Academic Heresy and Atlantic Ice

Academic Heresy and Atlantic Ice June 5, 2015

I have been writing about the nature of academic debate, and how scholars assess claims. In some cases, it’s not too difficult to dismiss arguments as bogus or pseudo-scholarship, but often we find controversial views that are removed from the general consensus, and yet they demand to be discussed and debated. Sometimes, ideas that initially seem radical or counter-intuitive will gradually become part of a new consensus, a new orthodoxy. Others don’t. What makes the difference?

Plenty of examples of such “heretical” works come to mind. I remember in the 1970s reading the book Redating the New Testament by Bishop John Robinson, who argued that virtually all the New Testament writings were completed before the year 70 AD, far earlier than the academic consensus would accept. Most Bible scholars would still reject his arguments, but the way he posed them forced even the best-accredited experts to re-examine their assumptions, to justify why they believed what they did. In this case, a heretical work failed to become orthodoxy, but it did some really valuable services along the way.

One of the illustrations I have been using in recent columns is the whole question of early human settlement in the Americas, and that area is currently the subject of intense debate. Again to illustrate how scholars argue, let me cite one ongoing battle.

As I remarked, the standard view of early human occupation assumed that big game hunters entered the New World from Siberia and eastern Asia around 13,000 years ago, and you can recognize them by their Clovis culture tools. More recent work has pushed that movement back by several thousand years, but still assumes that the newcomers came from East Asia, perhaps sailing along the coasts rather than tramping across the land-bridge.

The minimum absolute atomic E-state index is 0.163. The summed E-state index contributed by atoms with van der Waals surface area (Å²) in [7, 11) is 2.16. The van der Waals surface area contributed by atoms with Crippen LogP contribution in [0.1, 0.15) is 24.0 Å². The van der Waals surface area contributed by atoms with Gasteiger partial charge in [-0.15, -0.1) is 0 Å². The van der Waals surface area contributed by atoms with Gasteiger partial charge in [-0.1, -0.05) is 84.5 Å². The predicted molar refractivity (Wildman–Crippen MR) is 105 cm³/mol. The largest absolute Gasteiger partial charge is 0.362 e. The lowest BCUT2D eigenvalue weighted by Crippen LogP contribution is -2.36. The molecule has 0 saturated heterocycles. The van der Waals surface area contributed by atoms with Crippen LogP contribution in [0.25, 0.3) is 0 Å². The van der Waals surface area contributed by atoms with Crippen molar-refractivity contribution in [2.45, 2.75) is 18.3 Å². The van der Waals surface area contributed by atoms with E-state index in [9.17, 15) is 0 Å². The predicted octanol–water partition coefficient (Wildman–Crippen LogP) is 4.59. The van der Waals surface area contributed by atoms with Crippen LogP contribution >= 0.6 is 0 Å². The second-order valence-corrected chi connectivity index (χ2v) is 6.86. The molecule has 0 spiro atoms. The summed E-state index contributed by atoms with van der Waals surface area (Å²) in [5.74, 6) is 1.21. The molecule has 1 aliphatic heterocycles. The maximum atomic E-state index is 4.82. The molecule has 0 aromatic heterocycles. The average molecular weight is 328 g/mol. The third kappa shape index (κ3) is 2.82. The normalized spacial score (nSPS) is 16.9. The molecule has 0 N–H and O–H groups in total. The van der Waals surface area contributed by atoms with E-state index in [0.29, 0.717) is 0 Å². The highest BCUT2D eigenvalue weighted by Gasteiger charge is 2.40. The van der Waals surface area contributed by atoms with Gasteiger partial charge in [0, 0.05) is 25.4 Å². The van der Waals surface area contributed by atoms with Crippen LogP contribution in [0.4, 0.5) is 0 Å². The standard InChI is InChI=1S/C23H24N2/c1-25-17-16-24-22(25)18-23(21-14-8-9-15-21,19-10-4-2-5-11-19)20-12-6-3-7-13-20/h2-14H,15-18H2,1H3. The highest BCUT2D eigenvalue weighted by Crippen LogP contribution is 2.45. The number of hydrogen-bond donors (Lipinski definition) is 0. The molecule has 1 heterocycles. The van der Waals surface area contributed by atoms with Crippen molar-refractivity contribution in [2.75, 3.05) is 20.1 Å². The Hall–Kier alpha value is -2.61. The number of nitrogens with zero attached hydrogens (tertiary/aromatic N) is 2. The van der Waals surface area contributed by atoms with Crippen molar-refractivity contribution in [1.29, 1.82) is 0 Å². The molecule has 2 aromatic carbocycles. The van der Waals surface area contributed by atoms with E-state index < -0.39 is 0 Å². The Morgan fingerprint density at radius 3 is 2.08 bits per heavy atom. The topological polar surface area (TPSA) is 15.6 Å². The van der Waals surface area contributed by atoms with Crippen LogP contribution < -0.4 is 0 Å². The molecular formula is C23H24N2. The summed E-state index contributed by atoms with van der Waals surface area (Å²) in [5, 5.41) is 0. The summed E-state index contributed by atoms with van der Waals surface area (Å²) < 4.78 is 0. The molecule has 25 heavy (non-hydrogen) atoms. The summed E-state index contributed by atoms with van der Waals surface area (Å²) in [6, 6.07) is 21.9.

Over the past quarter century, though, a heretical alternative view has arisen, which suggests that at least some of the first early humans came from Western Europe – from Iberia rather than Siberia. However odd this sounds, you can actually make a surprisingly good case for this view. Very early Americans used a stone technology reminiscent of the Solutrean cultures of Western Europe. Also, you can now find an impressive roster of really ancient pre-Clovis archaeological sites in the Eastern US, rather than the West, and some of the very oldest are on or near Chesapeake Bay. One of the truly amazing finds is the so-called Cinmar site, some miles off Virginia’s present day coastline, where a fishing boat dredged up an archaic stone blade in the company of mastodon bones. If true (and that find has been subject to a major recent assault) that would place human beings on the east coast 22,000 years ago. That’s a very long way from the Bering Strait and Siberia.

This all meshes well with the theory that Clovis cultures emerge from some earlier phenomenon in the east, probably the mid-Atlantic region, and then diffuse west. Getting into really controversial territory, the earliest human remains in North America look nothing like Native Americans in skull or facial type, suggesting the presence of other ethnic groups.

It’s a complicated story, but the Solutrean hypothesis is well laid out in a book called Across Atlantic Ice by Dennis J. Stanford and Bruce A. Bradley. They argue for the existence for ice-based cultures that could coast very long distances, even to the point of crossing the frozen North Atlantic. The arguments from other parts of the world about Paleolithic access to boats seem convincing. To over-simplify, they suggest a model like this: In the beginning were the Solutreans; the Solutreans begat pre-Clovis, which begat Clovis.


So here we have a standard consensus view, and an insurgent alternative. How is anyone to tell which is more accurate? The first thing is to look at who the “insurgents” are and how they make their case. Dennis Stanford himself is very much an insider. A fine scholar, he is a Curator at the Smithsonian’s Museum of Natural History, and anything but a flake. (You may recognize that that word as a dreadful pun in the world of ancient stone tools). Across Atlantic Ice appears from a very prestigious press, the University of California’s. Moreover, that is by no means the only work on the subject. The Solutrean view is supported by many scholarly articles and papers by various authors, and published in well-established academic outlets.

The Solutrean case is a minority view, but nevertheless, it is a real scholarly argument, one that other archaeologists representing the mainstream consensus have had to fight vigorously against. See for instance the fierce and mocking rebuttal in David Meltzer’s First Peoples in a New World, also from the University of California Press. That condemnation is itself important, because it shows that mainstream scholars acknowledge the existence of a serious rival view, which they do not, for instance, in dealing with Mormon claims.